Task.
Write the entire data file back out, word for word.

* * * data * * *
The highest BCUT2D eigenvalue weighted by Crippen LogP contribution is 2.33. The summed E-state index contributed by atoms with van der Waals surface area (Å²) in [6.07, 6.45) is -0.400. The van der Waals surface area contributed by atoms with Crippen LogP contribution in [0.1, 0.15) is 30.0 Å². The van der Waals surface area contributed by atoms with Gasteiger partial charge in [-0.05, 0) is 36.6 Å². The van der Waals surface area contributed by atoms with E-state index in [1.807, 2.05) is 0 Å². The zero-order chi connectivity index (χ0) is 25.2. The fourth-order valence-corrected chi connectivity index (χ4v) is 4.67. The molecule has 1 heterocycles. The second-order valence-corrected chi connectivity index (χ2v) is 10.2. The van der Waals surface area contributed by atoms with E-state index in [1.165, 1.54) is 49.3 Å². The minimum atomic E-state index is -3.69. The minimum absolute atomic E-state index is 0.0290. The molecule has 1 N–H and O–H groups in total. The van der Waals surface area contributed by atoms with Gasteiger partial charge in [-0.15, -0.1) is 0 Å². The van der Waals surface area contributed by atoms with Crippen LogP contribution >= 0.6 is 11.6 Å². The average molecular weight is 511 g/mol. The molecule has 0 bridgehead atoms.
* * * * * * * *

The highest BCUT2D eigenvalue weighted by Crippen LogP contribution is 2.33. The summed E-state index contributed by atoms with van der Waals surface area (Å²) in [6.07, 6.45) is -0.400. The van der Waals surface area contributed by atoms with Crippen LogP contribution in [0.1, 0.15) is 30.0 Å². The van der Waals surface area contributed by atoms with Gasteiger partial charge in [-0.05, 0) is 36.6 Å². The van der Waals surface area contributed by atoms with E-state index in [1.807, 2.05) is 0 Å². The zero-order chi connectivity index (χ0) is 25.2. The fourth-order valence-corrected chi connectivity index (χ4v) is 4.67. The molecule has 1 heterocycles. The second-order valence-corrected chi connectivity index (χ2v) is 10.2. The van der Waals surface area contributed by atoms with E-state index in [1.165, 1.54) is 49.3 Å². The minimum atomic E-state index is -3.69. The minimum absolute atomic E-state index is 0.0290. The molecule has 1 N–H and O–H groups in total. The van der Waals surface area contributed by atoms with Gasteiger partial charge in [-0.15, -0.1) is 0 Å². The van der Waals surface area contributed by atoms with Crippen LogP contribution >= 0.6 is 11.6 Å². The average molecular weight is 511 g/mol. The molecule has 0 bridgehead atoms.